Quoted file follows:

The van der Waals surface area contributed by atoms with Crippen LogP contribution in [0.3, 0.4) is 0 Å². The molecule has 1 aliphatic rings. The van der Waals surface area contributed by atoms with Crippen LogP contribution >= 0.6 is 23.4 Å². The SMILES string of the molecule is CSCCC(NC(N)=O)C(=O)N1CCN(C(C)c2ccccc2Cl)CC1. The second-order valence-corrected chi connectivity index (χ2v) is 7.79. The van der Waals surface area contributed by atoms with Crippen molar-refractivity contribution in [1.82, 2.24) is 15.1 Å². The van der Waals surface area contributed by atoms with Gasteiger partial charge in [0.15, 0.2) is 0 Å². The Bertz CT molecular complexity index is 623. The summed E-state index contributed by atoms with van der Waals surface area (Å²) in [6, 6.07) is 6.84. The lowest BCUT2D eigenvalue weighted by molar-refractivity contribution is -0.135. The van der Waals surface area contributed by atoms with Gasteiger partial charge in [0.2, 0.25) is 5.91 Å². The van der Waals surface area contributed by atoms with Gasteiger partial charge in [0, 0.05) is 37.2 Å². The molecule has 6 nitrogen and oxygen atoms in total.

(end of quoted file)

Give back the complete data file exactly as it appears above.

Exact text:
The van der Waals surface area contributed by atoms with Crippen LogP contribution in [0.3, 0.4) is 0 Å². The molecule has 1 aliphatic rings. The van der Waals surface area contributed by atoms with Crippen LogP contribution >= 0.6 is 23.4 Å². The SMILES string of the molecule is CSCCC(NC(N)=O)C(=O)N1CCN(C(C)c2ccccc2Cl)CC1. The second-order valence-corrected chi connectivity index (χ2v) is 7.79. The van der Waals surface area contributed by atoms with Crippen molar-refractivity contribution in [1.82, 2.24) is 15.1 Å². The van der Waals surface area contributed by atoms with Gasteiger partial charge in [0.15, 0.2) is 0 Å². The Bertz CT molecular complexity index is 623. The summed E-state index contributed by atoms with van der Waals surface area (Å²) in [6, 6.07) is 6.84. The lowest BCUT2D eigenvalue weighted by molar-refractivity contribution is -0.135. The van der Waals surface area contributed by atoms with Gasteiger partial charge in [0.2, 0.25) is 5.91 Å². The van der Waals surface area contributed by atoms with Gasteiger partial charge in [0, 0.05) is 37.2 Å². The molecule has 6 nitrogen and oxygen atoms in total.